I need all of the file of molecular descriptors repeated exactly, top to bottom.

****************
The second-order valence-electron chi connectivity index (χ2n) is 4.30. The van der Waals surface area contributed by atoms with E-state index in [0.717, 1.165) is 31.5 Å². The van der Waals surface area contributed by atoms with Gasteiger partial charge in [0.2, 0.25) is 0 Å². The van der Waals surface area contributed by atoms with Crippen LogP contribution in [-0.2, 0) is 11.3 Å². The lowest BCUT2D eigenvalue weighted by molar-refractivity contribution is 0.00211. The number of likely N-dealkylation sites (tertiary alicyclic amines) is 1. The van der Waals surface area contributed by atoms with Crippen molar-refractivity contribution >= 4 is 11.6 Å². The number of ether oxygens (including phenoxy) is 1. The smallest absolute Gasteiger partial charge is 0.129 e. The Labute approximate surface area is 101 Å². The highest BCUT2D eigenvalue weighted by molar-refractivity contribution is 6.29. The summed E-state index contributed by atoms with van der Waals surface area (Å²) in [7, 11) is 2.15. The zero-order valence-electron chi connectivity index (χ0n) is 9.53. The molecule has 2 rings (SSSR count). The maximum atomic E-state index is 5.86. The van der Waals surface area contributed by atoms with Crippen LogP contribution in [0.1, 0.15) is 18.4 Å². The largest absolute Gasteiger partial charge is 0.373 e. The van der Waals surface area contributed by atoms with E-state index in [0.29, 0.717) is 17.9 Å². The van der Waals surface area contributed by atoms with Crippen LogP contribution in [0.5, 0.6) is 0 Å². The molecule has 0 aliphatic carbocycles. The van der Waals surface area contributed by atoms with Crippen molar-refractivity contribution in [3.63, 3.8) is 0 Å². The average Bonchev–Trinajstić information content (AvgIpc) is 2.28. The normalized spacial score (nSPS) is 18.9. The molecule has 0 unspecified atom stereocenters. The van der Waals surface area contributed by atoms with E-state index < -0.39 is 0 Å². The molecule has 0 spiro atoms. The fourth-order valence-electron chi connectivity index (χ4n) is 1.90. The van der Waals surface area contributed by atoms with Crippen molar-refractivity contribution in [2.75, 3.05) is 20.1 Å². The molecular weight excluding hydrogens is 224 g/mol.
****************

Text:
The second-order valence-electron chi connectivity index (χ2n) is 4.30. The van der Waals surface area contributed by atoms with E-state index in [0.717, 1.165) is 31.5 Å². The van der Waals surface area contributed by atoms with Gasteiger partial charge in [0.2, 0.25) is 0 Å². The van der Waals surface area contributed by atoms with Crippen LogP contribution in [-0.2, 0) is 11.3 Å². The lowest BCUT2D eigenvalue weighted by molar-refractivity contribution is 0.00211. The number of likely N-dealkylation sites (tertiary alicyclic amines) is 1. The van der Waals surface area contributed by atoms with Crippen molar-refractivity contribution >= 4 is 11.6 Å². The number of ether oxygens (including phenoxy) is 1. The smallest absolute Gasteiger partial charge is 0.129 e. The Labute approximate surface area is 101 Å². The highest BCUT2D eigenvalue weighted by molar-refractivity contribution is 6.29. The summed E-state index contributed by atoms with van der Waals surface area (Å²) in [7, 11) is 2.15. The zero-order valence-electron chi connectivity index (χ0n) is 9.53. The molecule has 2 rings (SSSR count). The maximum atomic E-state index is 5.86. The van der Waals surface area contributed by atoms with Crippen LogP contribution in [0.1, 0.15) is 18.4 Å². The largest absolute Gasteiger partial charge is 0.373 e. The van der Waals surface area contributed by atoms with E-state index in [0.29, 0.717) is 17.9 Å². The van der Waals surface area contributed by atoms with Crippen LogP contribution in [0.5, 0.6) is 0 Å². The molecule has 0 aliphatic carbocycles. The van der Waals surface area contributed by atoms with Crippen molar-refractivity contribution in [3.63, 3.8) is 0 Å². The average Bonchev–Trinajstić information content (AvgIpc) is 2.28. The normalized spacial score (nSPS) is 18.9. The molecule has 0 unspecified atom stereocenters. The van der Waals surface area contributed by atoms with E-state index < -0.39 is 0 Å². The molecule has 0 spiro atoms. The fourth-order valence-electron chi connectivity index (χ4n) is 1.90. The van der Waals surface area contributed by atoms with Crippen molar-refractivity contribution in [2.75, 3.05) is 20.1 Å². The molecular weight excluding hydrogens is 224 g/mol.